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    Someone said that McClellan spent the Battle of Malvern Hill doing a recon of Harrison's Landing. This is incorrect. McClellan did survey Harrison's Landing, but he completed his survey in time to join Porter near the left of his line before Lee's first attack began.
     
  17. pfcjking

    pfcjking First Sergeant

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    The terrain features at Vicksburg were nearly insurmountable. The Confederates had been building those fortifications for months, and they defied an enemy twice their size for months.
     
  18. Jamieva

    Jamieva 2nd Lieutenant Forum Host

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    I would have to go look it back up, I believe it is in Sears' book on the 7 days, but why he's on the boat going down the river to look at a site knowing a major battle is imminent is still something he should not be doing.
     
  19. Mike Griffith

    Mike Griffith Corporal

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    Are we talking about the same George McClellan who ordered the most brutal, vicious attacks of any single day in the entire war at Antietam? Are we talking about the same George McClellan who told Burnside that if he could not move forward with a regular assault that he was to order a bayonet charge?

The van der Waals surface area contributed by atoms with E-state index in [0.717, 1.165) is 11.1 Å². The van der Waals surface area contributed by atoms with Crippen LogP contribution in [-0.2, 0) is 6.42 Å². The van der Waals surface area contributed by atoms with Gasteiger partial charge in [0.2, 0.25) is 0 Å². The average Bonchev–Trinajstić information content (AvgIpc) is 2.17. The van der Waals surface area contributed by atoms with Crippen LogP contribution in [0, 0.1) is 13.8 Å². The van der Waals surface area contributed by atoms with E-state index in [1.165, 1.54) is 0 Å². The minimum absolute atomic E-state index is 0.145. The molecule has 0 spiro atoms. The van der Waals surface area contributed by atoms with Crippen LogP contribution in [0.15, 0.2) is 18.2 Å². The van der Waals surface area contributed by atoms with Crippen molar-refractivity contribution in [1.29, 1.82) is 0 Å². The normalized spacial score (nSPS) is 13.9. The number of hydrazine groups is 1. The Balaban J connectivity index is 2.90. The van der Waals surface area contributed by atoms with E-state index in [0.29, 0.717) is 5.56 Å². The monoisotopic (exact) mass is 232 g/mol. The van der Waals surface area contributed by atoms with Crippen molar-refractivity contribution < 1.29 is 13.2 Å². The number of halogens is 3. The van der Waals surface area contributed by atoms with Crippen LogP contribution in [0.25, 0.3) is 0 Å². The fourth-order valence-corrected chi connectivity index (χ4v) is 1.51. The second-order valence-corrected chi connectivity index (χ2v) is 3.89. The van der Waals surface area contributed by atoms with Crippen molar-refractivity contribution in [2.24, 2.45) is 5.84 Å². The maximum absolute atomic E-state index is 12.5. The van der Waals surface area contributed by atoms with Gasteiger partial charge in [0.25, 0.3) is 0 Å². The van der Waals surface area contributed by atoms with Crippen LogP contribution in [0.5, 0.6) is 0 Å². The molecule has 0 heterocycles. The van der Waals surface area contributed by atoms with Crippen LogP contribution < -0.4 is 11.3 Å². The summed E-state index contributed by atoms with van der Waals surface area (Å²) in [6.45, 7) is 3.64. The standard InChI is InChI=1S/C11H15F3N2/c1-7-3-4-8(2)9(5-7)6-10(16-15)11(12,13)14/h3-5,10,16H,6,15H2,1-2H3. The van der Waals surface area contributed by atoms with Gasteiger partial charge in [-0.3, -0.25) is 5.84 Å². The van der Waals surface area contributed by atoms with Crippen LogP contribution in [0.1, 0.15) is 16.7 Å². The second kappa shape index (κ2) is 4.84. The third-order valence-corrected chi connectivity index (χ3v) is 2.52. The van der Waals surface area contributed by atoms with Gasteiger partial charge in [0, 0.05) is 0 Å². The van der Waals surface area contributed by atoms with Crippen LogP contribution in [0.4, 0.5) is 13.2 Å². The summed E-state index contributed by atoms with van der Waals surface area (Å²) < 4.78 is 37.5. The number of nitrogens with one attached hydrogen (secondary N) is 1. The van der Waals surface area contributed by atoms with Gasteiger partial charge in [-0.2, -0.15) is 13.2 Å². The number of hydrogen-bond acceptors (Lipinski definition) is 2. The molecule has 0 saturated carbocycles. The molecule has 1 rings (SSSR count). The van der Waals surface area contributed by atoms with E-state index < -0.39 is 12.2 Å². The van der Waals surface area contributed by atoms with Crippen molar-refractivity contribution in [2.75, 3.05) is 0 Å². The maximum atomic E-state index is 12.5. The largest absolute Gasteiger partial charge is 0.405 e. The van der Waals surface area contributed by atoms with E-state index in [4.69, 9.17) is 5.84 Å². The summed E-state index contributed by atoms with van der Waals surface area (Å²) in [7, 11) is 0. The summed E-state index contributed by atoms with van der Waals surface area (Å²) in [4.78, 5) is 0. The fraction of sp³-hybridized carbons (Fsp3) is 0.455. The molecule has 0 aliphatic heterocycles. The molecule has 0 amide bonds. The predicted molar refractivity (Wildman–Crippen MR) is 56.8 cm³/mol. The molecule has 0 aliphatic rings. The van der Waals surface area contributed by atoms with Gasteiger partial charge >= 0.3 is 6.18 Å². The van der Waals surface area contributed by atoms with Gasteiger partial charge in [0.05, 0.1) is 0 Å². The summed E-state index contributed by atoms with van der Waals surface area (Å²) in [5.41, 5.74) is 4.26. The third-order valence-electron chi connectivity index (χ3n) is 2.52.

Impressively, although McClellan was on offense at Antietam, he inflicted almost as many casualties as he suffered, whereas in other major battles the army on offense often suffered close to double the casualties that the army on defense suffered (at Cold Harbor, Grant suffered nearly three times as many casualties as Lee did). And, if A. P. Hill had not arrived toward the very end of the fighting to savage Burnside's force, the casualties at Antietam might have been closer to even.

    Antietam shows that when McClellan felt he had no viable alternative, he was willing to order frontal assaults. For too many other generals, the frontal assault was their first and preferred option. Grant finally realized that a siege was the saner option at Vicksburg only after launching two foolish, unsuccessful assaults on the Confederate line. And, by the way, Grant's siege of Vicksburg took longer than McClellan's siege of Yorktown.
     
    Last edited: Mar 21, 2017
  20. Jamieva

    Jamieva 2nd Lieutenant Forum Host

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    Cold harbor involved attacking a well established trench network, which was not the case at Antietam, which aside from the Sunken Road was more of a stand up fight, hence more equitable casualties. The casualty multiplier for the attacker is more applicable when attacking prepared works.
     
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  21. Mike Griffith

    Mike Griffith Corporal

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    Lee had ample time to prepare defensive positions at Antietam. Plus, in Burnside's sector the Confederates occupied the steep high ground and had a turkey shoot when Burnside's men tried to come over the bridge the first several times (until Burnside figured out that he could also simply cross the stream). Then, after Burnside finally made it across, A. P. Hill showed up and shredded Burnside's inexperienced troops. And, then, as you mention, there was the Sunken Road.

    Another factor is that many of McClellan's men were new recruits, whereas Lee's army was mostly veterans.

    So I say that it is still impressive that McClellan's casualties were not very much more than Lee's.